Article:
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Now at MS, Ray Ozzie becomes central figure again in software

The Notes creator jumped to Microsoft and has been making news ever since.

ANALYSIS -- Last January over club sodas, beers and such at an IBM Lotusphere cocktail reception, Groove Technology's Ray Ozzie regaled Domino Notes devotees with tales of software wars past. The larger Lotus community was heartened later when Ozzie, a founder of Notes collaborative software, appeared in a keynote panel.

As the high-tech world now knows, Ozzie was soon to sell his Groove Networks start-up and its collaboration platform to Microsoft, and to place himself more firmly than ever in the Microsoft camp. If Ozzie's presence at Lotusphere 2005 was a tonic for the Notes crowd, the effect soon wore off.

In taking on a role as Microsoft chief technology officer, Ozzie managed to place himself at the center of today's most heated software battles. In September, he was tapped by Microsoft Chairman and Chief Software Architect Bill Gates to lead planning of Microsoft's efforts in software-based services.

Ozzie thus became a key figure in one of the biggest stories of the year. Microsoft insider documents, including an e-mail authored by Ozzie, discussed the issues the company faced as Google began to emerge as a "Web 2.0" challenger in much the way that Netscape emerged in the first Web days.

Ozzie played a role in a smaller story too. For IBM Lotus, which saw its messaging marketplace share ebb as Microsoft moved forward over the years with Exchange and Outlook, losing Ozzie to Microsoft took some air out of efforts to move the IBM Lotus Workplace collaboration platform into prominence. It is true that Ozzie's Groove platform was already pretty firmly in the Windows world. But the formal deal, and Ozzie's quick rise to prominence at Microsoft, left IBM Lotus again in something of a defensive position.

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Some say IBM Lotus was already lagging, although they see value in the Workplace collaborative software platform Big Blue Lotus has been rolling out over the last few years. Lotus community blogger, writer and developer John Vaughan is in that group.

Did Microsoft steal Lotus' thunder? Responds Vaughan in an e-mail: "Well seeing as Ozzie made an appearance at Lotusphere right before he was hired at 'M$', I have to think that maybe they did. You have to wonder if IBM wasn't trying to get him back. But from what I can tell 'M$' had stolen that thunder long before they acquired Groove. If there was a game of chess being played, 'M$' was playing from the beginning to win, and IBM (from what I can tell) only started playing at the end."

Peter O'Kelly, senior analyst for Application Platform Strategies at Burton Group, saw Microsoft's endorsement of collaboration via its Groove purchase as good for collaborative software generally. "Both Microsoft and IBM are bringing very competitive collaborative portfolios [to market]," said O'Kelly. "It is a good time to be a customer."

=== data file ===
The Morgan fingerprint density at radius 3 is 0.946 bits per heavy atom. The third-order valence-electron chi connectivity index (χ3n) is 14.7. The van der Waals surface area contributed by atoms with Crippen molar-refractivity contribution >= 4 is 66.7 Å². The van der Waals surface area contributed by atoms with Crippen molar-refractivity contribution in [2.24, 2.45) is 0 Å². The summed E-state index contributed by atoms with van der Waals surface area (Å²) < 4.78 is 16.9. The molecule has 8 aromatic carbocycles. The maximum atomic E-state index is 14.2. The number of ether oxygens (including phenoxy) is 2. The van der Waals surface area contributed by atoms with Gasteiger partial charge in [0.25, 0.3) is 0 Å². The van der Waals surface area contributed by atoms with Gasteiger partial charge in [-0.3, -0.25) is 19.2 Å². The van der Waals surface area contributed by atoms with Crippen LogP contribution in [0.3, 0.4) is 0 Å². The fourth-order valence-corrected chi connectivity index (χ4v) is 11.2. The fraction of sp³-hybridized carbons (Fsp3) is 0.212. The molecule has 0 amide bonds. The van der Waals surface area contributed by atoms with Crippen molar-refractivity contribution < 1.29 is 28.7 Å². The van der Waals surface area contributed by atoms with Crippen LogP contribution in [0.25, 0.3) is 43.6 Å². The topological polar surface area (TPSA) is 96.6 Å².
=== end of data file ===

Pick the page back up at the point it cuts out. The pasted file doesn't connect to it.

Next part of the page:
It is arguable whether Ozzie's move is a negative for IBM Lotus, but it is clearly a plus for Microsoft. Shortly after coming on board, Ozzie joined others that looked at how software tools are being distributed on the Web, and began to look at new models of software selling as well.

"When you get this collective group of people viewed as pundits with records of what they have done, I look at it as a positive move," Gartner Research Director Theresa Lanowitz said. "It is worthwhile to have people thinking about how to break up the status quo, as for example, in how software is sold or built."

Gates has said the quest for Ozzie goes back some while. "Steve [Ballmer] and I would often sit down and say, hey, of all the people, if we could hire one person who's not at Microsoft, is there any way we could get Ray," Gates said at the time of the Groove purchase.

When Ozzie did get to Microsoft, he came when Gates and company were wrestling with a late Longhorn desktop operating system, how much should be embedded and how much should be add-on, and some conflicting notions about where one layer of software should start and another should leave off. Late software projects also marred the company's efforts.

For now, Ozzie's activity seems centered on Web services. But his Groove work will be on view in Microsoft's next attempt to push its all-important desktop productivity offering into the area of group productivity software. In spring of 2006, observers will be watching to see how Ozzie's penchant for collaborative software plays out in the first public beta of Office 12. With his track record, expectations are high.

"Ozzie stands above the fray," said observer Peter O'Kelly, at the time of the Microsoft acquisition. With Groove, O'Kelly said, Ozzie has been "trying to find ways for people to communicate and collaborate more."

"He saw the shift in the industry where increasingly work is done by disparate teams, often from multiple organizations," he added. That sounds like a good background for a new look at Web services in the light of Google's and other "Web 2.0" advocates' efforts.

Groove is fundamentally about letting people have a high degree of autonomy, said Burton Group's O'Kelly. For his part, Ozzie seems to have gained great autonomy quite quickly at Microsoft -- a kind he might never have achieved if he'd stayed at Lotus after it bought IBM. His prospects and projects will be watched, and the industry veteran is sure to be tested further in 2006. This article originally appeared on

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